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Youth unemployment is Samsung’s concern

By Jonk WA Mashamba

SAMSUNG conducted a Mixed Talents Launching People Project, held on the 3rd of March at Level Three, Kramerville. The main purpose was to come up with solution to youth unemployment in South Africa.

According to Dr. Michelle Potgieter, Director of Corporate Marketing and Communications at Samsung South Africa, they went out and asked about issues that concerned youth. “Besides crime that was at everybody’s lips, the second most important thing was unemployment. This campaign aims at bringing mix talents together to find real solution to social problem within this country,” she said.

Potgieter assured the attendents, mostly dominated by youth that Samsung was ready to launch the solution that could potentially change the future of the country. “This is about empowering the young South Africans. Tonight is about the solution, and the solution is not about Samsung products” Two role players, also introduced as experts, Carol Koffman, Senior Manager at Deloitte &Touche and Jonathan Liebmann, Property Entrepreneur, were tasked by Samsung to come up with solution to the problem. They both embarked on the journey since October last year, with the quest to find the real solution to the problem. They both revealed that after conducting workshops, they discovered the only solution was through entrepreneurships.

“We were very impressed with the responses we got from young people who participated in these workshops. The solution had to be centered on what they need the most to become best entrepreneurs,’ said Liebmann, one of Forbes’ top 30 entrepreneurs under the age of 30 in 2012 and 2013, as well as Mail & Guardian’s top 200 young South Africans in 2010.

Koffman said having the right education at school and getting job experience before one tries to be an entrepreneur was a contributing factors to the success of the business idea.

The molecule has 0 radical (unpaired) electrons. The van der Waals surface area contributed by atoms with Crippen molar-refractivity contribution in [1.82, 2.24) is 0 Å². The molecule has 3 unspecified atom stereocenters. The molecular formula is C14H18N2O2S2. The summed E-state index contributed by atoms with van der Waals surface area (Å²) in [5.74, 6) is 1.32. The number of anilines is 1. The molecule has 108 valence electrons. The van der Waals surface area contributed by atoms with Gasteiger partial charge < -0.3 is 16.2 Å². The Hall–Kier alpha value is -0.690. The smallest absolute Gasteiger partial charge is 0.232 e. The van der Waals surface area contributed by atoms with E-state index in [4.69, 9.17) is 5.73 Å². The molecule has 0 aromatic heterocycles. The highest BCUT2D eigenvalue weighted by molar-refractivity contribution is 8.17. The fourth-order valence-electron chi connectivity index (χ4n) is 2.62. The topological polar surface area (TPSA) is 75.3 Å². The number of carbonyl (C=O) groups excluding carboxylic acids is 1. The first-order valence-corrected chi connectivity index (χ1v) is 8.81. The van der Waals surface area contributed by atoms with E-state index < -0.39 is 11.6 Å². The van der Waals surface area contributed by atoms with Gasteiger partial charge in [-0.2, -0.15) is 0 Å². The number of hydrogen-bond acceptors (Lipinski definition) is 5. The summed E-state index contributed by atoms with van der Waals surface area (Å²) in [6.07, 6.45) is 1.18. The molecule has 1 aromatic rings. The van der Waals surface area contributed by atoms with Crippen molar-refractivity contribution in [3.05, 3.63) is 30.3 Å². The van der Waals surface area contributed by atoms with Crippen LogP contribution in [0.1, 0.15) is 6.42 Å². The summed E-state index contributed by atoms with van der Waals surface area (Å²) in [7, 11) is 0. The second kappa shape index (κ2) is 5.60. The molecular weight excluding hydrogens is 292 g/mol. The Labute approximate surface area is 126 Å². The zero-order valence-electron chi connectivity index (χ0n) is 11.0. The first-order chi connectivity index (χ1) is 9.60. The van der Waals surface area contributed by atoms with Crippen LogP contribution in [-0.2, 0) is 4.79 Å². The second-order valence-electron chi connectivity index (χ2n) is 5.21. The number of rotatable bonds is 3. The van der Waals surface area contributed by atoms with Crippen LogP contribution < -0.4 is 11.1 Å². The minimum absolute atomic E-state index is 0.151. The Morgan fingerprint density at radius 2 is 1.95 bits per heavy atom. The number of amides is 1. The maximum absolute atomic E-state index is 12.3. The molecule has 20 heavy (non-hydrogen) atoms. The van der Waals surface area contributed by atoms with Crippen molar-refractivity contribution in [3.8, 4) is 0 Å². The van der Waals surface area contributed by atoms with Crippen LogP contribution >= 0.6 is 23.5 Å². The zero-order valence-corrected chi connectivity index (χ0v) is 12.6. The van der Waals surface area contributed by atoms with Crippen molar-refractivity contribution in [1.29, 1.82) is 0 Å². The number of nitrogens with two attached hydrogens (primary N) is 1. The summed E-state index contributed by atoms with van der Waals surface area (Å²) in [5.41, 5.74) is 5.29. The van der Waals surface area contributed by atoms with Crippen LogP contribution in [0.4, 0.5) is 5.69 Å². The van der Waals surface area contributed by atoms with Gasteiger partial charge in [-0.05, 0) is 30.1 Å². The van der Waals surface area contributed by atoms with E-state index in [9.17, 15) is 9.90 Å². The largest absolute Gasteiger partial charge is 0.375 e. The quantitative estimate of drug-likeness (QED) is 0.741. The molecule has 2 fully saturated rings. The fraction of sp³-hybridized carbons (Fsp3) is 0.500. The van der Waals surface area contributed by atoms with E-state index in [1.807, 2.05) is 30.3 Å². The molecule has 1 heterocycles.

On the video clip shown during the event, some of the unemployed youth with business ideas said:
“We need more mentorship to get someone to believe in my idea; it takes time and sometimes you end up giving up,” while another asked,“ who do we ask, who do we go to…we need companies that we can contact for help.” Ian Wright, co-founder of Metime, the company working with Samsung, said his company has built a system to help young entrepreneurs with ideas. “The system will allow the entrepreneur to register their detail and submit their ideas to Metime.Once the idea goes to the system, it would be seen by the panel of experts,”he said.

Out of 187 entries they received from the young entrepreneurs who submitted their ideas, three walked away with R50 000, each. For these young entrepreneurs to have been considered to get the R50 000, Potgieter said they had a criteria that they thought would be benefi cial. ‘‘Does the company have a substantial impact in the society? or it just a self-rich scheme? how big is the social impact? will it continue in months? will this money make signifi cant difference in taking this business idea to the next level?”. The young winners were Thule Ngcese, Gordon Keetse and Teboho Mahlobeyoane. Gordon and Teboho (25) are both from Alexandra. They said their company Sales Tractor, deals with mobile sales management applications for spaza shops.